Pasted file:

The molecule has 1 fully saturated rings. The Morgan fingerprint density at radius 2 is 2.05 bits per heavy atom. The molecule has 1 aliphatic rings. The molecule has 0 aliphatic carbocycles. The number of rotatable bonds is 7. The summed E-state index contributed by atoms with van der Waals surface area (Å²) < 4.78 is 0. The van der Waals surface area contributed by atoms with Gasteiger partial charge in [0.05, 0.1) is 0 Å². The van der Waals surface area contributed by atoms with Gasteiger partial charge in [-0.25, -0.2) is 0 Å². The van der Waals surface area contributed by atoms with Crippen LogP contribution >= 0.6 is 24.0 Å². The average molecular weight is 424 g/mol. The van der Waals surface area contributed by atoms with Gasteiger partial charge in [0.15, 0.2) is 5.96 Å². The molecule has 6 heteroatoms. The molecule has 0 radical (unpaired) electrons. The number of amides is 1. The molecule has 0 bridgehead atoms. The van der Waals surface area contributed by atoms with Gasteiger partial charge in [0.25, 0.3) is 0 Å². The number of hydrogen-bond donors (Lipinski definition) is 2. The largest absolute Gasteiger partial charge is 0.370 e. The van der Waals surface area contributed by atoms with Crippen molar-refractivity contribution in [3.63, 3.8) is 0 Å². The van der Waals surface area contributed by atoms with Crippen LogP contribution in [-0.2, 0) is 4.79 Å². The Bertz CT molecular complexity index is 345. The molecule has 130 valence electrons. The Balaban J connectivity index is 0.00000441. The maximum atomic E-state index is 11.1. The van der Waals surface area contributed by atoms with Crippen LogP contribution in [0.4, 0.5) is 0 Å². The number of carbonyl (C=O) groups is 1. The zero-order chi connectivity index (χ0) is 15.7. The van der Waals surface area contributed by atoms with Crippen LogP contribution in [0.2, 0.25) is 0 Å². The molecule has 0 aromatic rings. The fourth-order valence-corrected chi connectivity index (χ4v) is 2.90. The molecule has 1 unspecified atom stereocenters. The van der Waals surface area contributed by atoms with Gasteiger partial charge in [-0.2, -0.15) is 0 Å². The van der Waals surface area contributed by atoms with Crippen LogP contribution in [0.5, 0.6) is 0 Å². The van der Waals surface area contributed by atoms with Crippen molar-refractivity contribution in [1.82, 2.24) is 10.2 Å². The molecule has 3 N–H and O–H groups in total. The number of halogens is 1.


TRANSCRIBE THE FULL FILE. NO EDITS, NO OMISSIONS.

The molecule has 1 fully saturated rings. The Morgan fingerprint density at radius 2 is 2.05 bits per heavy atom. The molecule has 1 aliphatic rings. The molecule has 0 aliphatic carbocycles. The number of rotatable bonds is 7. The summed E-state index contributed by atoms with van der Waals surface area (Å²) < 4.78 is 0. The van der Waals surface area contributed by atoms with Gasteiger partial charge in [0.05, 0.1) is 0 Å². The van der Waals surface area contributed by atoms with Gasteiger partial charge in [-0.25, -0.2) is 0 Å². The van der Waals surface area contributed by atoms with Crippen LogP contribution >= 0.6 is 24.0 Å². The average molecular weight is 424 g/mol. The van der Waals surface area contributed by atoms with Gasteiger partial charge in [0.15, 0.2) is 5.96 Å². The molecule has 6 heteroatoms. The molecule has 0 radical (unpaired) electrons. The number of amides is 1. The molecule has 0 bridgehead atoms. The van der Waals surface area contributed by atoms with Gasteiger partial charge in [0.25, 0.3) is 0 Å². The number of hydrogen-bond donors (Lipinski definition) is 2. The largest absolute Gasteiger partial charge is 0.370 e. The van der Waals surface area contributed by atoms with Crippen molar-refractivity contribution in [3.63, 3.8) is 0 Å². The van der Waals surface area contributed by atoms with Crippen LogP contribution in [-0.2, 0) is 4.79 Å². The Bertz CT molecular complexity index is 345. The molecule has 130 valence electrons. The Balaban J connectivity index is 0.00000441. The maximum atomic E-state index is 11.1. The van der Waals surface area contributed by atoms with Crippen LogP contribution in [0.4, 0.5) is 0 Å². The number of carbonyl (C=O) groups is 1. The zero-order chi connectivity index (χ0) is 15.7. The van der Waals surface area contributed by atoms with Crippen LogP contribution in [0.2, 0.25) is 0 Å². The molecule has 0 aromatic rings. The fourth-order valence-corrected chi connectivity index (χ4v) is 2.90. The molecule has 1 unspecified atom stereocenters. The van der Waals surface area contributed by atoms with Gasteiger partial charge in [-0.2, -0.15) is 0 Å². The van der Waals surface area contributed by atoms with Crippen LogP contribution in [0.5, 0.6) is 0 Å². The van der Waals surface area contributed by atoms with Crippen molar-refractivity contribution in [1.82, 2.24) is 10.2 Å². The molecule has 3 N–H and O–H groups in total. The number of halogens is 1.